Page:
Diabetes expert: IDF soldiers gain weight during their service

“This is a serious epidemic that is getting worse."

January 13, 2016 04:14
2 minute read.
SWEARING-in ceremony

A SWEARING-in ceremony for new recruits of the Paratroopers Brigade in January, 2014. Within three battalions of the Paratroopers, there are 300 lone soldiers.. (photo credit: IDF SPOKESMAN’S UNIT)


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The Israel Defense Forces turns young men and women soldiers into more skilled individuals during their service but, unfortunately, it also makes many of them overweight.

The Knesset Labor, Social Affairs and Health Committee was told on Tuesday that 70 percent of soldiers gain weight during their military service, and 22% suffer from being overweight.

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In a discussion about the conditions of overweight, obesity and diabetes, Prof. Itamar Raz – president of the Israel Diabetes Association and the most senior expert on the disease at Hadassah University Medical Center in Jerusalem’s Ein Kerem – said there are 600,000 diabetics in the country and an equal number of Israelis with pre-diabetes – high blood sugar levels that will lead to the disease unless they change their diet and begin to exercise.

Many are unaware of the condition.

“This is a serious epidemic that is getting worse. Diabetes is the central reason for hospitalization, blindness, amputation of the feet and legs and kidney dialysis,” Raz said.

According to Billie Cohen, head of the nutrition department of Maccabi Health Services, 7% of pre-diabetics become fully fledged diabetics each year. “We have set a target to halt this deterioration,” she said.

Health Ministry acting associate director-general Prof. Arnon Afek announced that his office is “building a national program to fight diabetes that will attack the disease from all aspects, beginning with ways of preventing it through treatment of the most serious and other cases.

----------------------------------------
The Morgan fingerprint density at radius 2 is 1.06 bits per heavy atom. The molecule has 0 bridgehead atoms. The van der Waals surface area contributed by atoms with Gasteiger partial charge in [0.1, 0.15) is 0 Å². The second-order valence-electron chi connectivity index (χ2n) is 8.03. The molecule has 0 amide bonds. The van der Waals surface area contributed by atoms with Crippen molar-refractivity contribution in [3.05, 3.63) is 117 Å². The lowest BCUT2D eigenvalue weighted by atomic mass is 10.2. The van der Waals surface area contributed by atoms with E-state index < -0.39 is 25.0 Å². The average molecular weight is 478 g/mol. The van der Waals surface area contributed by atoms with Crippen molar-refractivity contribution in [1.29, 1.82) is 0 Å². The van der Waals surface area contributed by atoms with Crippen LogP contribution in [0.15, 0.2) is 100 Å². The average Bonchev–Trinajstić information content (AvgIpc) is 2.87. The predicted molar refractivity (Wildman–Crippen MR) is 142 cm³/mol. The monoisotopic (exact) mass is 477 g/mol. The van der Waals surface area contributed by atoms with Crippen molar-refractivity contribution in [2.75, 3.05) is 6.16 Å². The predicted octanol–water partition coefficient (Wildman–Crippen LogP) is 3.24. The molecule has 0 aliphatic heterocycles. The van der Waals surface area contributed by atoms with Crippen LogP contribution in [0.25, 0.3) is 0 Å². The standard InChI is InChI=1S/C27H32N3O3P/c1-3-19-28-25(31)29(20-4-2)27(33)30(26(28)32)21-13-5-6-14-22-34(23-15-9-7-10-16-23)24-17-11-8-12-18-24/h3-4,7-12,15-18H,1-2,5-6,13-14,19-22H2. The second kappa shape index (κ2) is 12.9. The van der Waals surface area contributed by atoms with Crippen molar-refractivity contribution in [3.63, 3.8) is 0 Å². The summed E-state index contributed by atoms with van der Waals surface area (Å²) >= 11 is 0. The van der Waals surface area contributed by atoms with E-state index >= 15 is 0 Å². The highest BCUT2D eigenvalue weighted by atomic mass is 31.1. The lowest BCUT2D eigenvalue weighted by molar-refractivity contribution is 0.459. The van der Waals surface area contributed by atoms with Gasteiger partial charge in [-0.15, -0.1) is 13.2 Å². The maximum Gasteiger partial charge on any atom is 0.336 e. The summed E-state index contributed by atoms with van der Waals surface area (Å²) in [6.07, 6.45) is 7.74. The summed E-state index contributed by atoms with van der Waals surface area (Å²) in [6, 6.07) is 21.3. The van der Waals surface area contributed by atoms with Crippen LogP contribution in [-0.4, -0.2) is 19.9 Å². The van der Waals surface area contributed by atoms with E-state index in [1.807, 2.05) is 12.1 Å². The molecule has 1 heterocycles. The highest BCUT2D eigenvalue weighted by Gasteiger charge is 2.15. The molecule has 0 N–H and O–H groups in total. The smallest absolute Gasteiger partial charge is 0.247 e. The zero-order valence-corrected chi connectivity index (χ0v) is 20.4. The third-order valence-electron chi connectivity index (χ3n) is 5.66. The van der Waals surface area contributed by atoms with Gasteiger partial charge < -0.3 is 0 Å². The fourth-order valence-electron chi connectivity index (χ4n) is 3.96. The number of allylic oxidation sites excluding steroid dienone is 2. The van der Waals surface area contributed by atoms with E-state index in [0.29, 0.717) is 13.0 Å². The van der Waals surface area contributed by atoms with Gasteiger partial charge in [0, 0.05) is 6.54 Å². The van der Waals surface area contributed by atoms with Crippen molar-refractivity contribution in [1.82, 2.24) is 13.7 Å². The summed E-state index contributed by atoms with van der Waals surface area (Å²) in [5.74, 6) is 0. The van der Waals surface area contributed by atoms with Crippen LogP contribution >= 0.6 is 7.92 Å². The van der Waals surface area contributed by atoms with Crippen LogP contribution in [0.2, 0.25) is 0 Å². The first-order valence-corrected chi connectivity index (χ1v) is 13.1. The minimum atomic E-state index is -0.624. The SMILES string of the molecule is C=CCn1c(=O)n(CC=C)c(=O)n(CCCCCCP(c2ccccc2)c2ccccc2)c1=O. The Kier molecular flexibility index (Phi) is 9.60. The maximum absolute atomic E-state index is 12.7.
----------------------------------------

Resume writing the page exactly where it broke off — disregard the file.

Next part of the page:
Dr. Ronit Endevelt, head of the ministry’s nutrition department, said the ministry is leading a national program to reduce sodium in the Israeli diet.

“So far, we have managed to reduce gradually the salt content in [processed] food by 20% without anyone being aware of it. The level of sodium in cottage cheese, for example, has gone down by 30%,” she said.

Addressing overweightness in children, Meir Medical Center, Kfar Saba, deputy director-general Prof. Dan Nemet said a sixyear- old child who weighs significantly more than normal for his age has a 70% risk of remaining fat for the rest of his life.

“I meet some first graders who weigh 80 kilos and children in sixth grade who weigh 150 kilos! The difference between a fat child and a thin one is just 200 excess calories consumed each day and some exercise,” he said. “That means that to eat a little less and [have a healthful lifestyle] is all you need. It’s incredible how the modern world has not been able to overcome 200 daily calories.”

The committee’s chairman, Kulanu MK Eli Alalouf said it would coordinate the various programs in the fight against obesity and diabetes and push forward legislation, including subsidizing wholewheat bread [which is more nutritious and has a lower glycemic index] instead of white bread.

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